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Exercise

— Health and Wellbeing

Loop gaming platform rewards physical effort with virtual progress

By - December 5, 2013 4 Pictures
As technology has gained a reputation for drawing children indoors and keeping them there captivated by the latest Angry Birds update or building their Minecraft kingdom, we have seen a conscious effort from within the industry to counter the perception of technology as a facilitator of unhealthy childhood habits. Loop, from Pushstart Creative, is the latest effort in this growing trend, relying on movement tracking technology as a vehicle to promote physical activity. Read More
— Bicycles

biXe Gear lets you cycle forward by pedaling backwards

By - September 3, 2013 3 Pictures
Although cycling is a great form of exercise, it does involve simply doing one thing over and over – rotating the legs forward. Bicycles like the Varibike have attempted to turn it into more of an overall workout, by getting the rider’s arms in on the action. biXe Italia, however, is taking another approach. Its namesake device reportedly allows riders to work different muscle groups, by pedaling forwards or backwards in order to move the bike forward. Read More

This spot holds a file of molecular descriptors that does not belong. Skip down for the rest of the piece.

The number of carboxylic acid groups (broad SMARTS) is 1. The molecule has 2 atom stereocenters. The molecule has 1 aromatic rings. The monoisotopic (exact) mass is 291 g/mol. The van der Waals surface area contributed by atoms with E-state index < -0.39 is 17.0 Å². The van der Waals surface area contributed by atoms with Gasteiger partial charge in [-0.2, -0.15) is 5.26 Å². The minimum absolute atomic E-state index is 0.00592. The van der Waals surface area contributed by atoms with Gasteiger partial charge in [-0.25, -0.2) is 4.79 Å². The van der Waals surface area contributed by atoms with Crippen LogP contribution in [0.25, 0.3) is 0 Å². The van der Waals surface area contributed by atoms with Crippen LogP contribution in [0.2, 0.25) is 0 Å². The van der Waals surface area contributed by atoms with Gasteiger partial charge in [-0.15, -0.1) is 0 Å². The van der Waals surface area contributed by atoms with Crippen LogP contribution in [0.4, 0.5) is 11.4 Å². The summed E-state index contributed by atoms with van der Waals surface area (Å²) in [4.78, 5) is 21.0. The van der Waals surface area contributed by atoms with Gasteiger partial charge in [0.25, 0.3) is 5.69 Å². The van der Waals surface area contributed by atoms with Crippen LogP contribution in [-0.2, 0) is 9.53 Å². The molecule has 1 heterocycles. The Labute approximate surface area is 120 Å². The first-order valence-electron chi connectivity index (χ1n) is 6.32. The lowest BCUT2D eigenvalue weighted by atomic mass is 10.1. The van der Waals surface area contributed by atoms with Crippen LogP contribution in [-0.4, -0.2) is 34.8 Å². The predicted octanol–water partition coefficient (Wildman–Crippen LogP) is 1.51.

— Health and Wellbeing

Mixing your drinks: How to reduce the dehydrating effect of consuming beer after sport

By - August 26, 2013 1 Picture
Beer is often quaffed in the aftermath of a day of sports in the fellowship of friends and neighbors. Unfortunately, while it may pick up the spirits and increase the celebratory feeling, the dehydration associated with alcohol consumption can lead to tiredness and cramping muscles. A new study by a group of Australian Public Health researchers shows that many of these ill effects can be lessened by adding a pinch of sodium to your beer. Read More
— Health and Wellbeing

New drug mimics the beneficial effects of exercise

By - August 20, 2013 2 Pictures
A drug known as SR9009, which is currently under development at The Scripps Research Institute (TSRI), increases the level of metabolic activity in skeletal muscles of mice. Treated mice become lean, develop larger muscles and can run much longer distances simply by taking SR9009, which mimics the effects of aerobic exercise. If similar effects can be obtained in people, the reversal of obesity, metabolic syndrome, and perhaps Type-II diabetes might be the very welcome result. Read More
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